Yes. Although the media mainly report on election observation missions deployed to countries outside Europe or in the immediate EU neighbourhood, election observation in Member States of the EU is a common practice for the OSCE. The 1990 Copenhagen Document establishes a commitment to welcome election observers from other OSCE Participating States. The OSCE/ODIHR has already deployed missions to all EU Member States (compare table 5). Although this does not require an explicit invitation, such invitations are commonly extended.
In 2009, the OSCE/ODIHR also deployed a group of experts to observe the 2009 European elections. These observers visited 15 EU Member States and published a report on their findings. It is a standing recommendation of the OSCE/ODIHR to implement paragraph 8 of the 1990 Copenhagen Document and to make national and international election observation possible in all EU Member States, both legally and in practice.
When talking about election observation by independent persons or bodies, it is important to distinguish between international and citizen election observation. While international election observation missions are an instrument of foreign policy practice and inter-state obligations, citizen election observers are part of the national political process. They can function as a civic control mechanism independent of party membership, without being aligned with specific candidates or parties.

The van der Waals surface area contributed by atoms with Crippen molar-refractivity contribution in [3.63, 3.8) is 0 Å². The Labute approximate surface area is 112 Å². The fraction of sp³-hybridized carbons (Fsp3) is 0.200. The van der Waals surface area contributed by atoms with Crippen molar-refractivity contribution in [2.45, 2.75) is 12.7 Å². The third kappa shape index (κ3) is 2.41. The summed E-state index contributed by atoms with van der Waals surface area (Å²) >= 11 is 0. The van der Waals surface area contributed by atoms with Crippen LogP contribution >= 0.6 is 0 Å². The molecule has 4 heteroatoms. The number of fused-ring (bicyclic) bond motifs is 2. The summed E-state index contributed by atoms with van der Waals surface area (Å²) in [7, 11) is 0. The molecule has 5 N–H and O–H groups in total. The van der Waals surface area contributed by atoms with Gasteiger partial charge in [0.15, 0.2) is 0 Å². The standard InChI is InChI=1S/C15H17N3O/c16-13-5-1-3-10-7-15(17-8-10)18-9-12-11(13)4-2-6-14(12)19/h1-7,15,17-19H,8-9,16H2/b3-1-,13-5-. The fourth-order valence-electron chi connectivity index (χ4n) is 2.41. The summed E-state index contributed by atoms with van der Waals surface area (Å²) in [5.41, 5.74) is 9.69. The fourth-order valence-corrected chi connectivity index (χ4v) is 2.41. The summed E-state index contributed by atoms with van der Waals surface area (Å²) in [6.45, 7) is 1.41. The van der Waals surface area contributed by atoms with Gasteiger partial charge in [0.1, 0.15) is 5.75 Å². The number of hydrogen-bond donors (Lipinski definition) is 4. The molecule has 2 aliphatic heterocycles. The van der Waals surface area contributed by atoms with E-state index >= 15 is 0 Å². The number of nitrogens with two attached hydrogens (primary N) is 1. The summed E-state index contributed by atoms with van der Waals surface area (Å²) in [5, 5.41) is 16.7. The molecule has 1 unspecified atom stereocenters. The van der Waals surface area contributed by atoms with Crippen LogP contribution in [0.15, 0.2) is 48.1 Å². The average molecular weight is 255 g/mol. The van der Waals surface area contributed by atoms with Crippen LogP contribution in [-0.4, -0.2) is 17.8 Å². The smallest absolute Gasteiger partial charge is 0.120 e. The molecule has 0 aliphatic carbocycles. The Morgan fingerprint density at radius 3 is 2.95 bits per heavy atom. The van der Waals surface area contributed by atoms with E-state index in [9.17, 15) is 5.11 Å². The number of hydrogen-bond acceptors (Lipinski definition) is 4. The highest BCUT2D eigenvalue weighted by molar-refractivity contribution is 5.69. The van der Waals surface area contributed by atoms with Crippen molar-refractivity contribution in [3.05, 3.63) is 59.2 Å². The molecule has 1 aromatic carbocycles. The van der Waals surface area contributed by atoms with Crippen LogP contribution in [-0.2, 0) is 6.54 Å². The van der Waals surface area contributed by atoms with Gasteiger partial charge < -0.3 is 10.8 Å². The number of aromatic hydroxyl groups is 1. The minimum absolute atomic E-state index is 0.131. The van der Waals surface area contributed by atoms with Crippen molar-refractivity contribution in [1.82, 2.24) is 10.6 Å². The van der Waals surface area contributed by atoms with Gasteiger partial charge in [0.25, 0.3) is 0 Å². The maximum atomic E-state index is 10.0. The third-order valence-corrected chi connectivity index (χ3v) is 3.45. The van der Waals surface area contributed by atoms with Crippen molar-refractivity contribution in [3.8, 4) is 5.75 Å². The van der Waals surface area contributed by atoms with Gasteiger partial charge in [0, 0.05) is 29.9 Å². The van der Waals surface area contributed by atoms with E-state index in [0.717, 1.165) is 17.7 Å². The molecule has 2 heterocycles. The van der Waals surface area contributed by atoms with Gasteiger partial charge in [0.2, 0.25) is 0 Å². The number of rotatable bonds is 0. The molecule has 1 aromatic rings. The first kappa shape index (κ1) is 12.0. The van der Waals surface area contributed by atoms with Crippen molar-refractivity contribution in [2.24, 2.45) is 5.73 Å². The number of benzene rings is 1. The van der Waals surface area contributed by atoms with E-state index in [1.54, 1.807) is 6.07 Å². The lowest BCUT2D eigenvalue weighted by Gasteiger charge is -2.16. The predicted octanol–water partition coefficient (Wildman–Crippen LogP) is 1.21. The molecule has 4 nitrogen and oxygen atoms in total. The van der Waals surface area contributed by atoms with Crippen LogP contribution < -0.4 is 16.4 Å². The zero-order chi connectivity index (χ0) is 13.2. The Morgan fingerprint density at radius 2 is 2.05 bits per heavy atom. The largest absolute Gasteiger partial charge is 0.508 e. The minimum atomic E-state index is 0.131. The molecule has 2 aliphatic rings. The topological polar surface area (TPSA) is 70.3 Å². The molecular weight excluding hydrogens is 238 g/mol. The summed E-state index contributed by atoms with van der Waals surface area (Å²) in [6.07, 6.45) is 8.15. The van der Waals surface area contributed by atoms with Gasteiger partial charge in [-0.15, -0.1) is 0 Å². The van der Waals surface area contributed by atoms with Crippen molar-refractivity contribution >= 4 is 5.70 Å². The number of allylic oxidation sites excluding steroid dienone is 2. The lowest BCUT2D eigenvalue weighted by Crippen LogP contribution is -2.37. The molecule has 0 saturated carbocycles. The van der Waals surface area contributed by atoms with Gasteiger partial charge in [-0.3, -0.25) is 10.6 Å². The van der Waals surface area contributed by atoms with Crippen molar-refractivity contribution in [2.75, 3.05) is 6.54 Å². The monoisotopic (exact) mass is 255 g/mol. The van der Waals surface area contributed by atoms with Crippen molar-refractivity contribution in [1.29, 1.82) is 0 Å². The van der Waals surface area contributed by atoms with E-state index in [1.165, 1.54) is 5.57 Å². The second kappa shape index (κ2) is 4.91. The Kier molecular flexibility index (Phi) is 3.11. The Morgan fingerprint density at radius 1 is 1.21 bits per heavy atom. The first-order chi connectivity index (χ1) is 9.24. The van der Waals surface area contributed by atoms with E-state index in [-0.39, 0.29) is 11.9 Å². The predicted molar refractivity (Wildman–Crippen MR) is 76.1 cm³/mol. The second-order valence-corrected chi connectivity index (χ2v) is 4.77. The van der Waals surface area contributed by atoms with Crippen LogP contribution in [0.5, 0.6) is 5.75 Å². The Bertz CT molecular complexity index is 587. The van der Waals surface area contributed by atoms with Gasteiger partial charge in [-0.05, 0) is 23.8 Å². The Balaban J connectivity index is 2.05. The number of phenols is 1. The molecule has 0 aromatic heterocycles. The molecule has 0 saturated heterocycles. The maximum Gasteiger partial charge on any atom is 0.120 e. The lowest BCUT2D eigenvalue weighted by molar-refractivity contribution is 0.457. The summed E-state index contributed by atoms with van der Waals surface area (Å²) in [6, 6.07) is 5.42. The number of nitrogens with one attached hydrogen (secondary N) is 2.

Methodologically, citizen and international election observation are very similar. Both are based on principles ratified by the United Nations and by the main election observation organizations around the world. In many countries, national organizations are able to mobilize a larger number of observers than international organizations. Due to their wider presence, citizen election observation missions also have the opportunity to conduct a parallel vote tabulation to verify the accuracy of official election results. This additional component of national election observation has led in some cases to independent scrutiny of electoral authorities and their announcement of results in Latin American, African and Asian countries.
Among the more renown national observer organizations is the National Citizens’ Movement for Free Elections (NAMFREL) in the Philippines, which campaigned against electoral fraud in 1987 by mobilizing thousands of civilian observers and led to the overthrow of General Marcos. Since then, many such organizations have evolved around the world and are increasingly using digital communication technologies. A European example of such an organization is the European Network of Election Observation Organizations (ENEMO).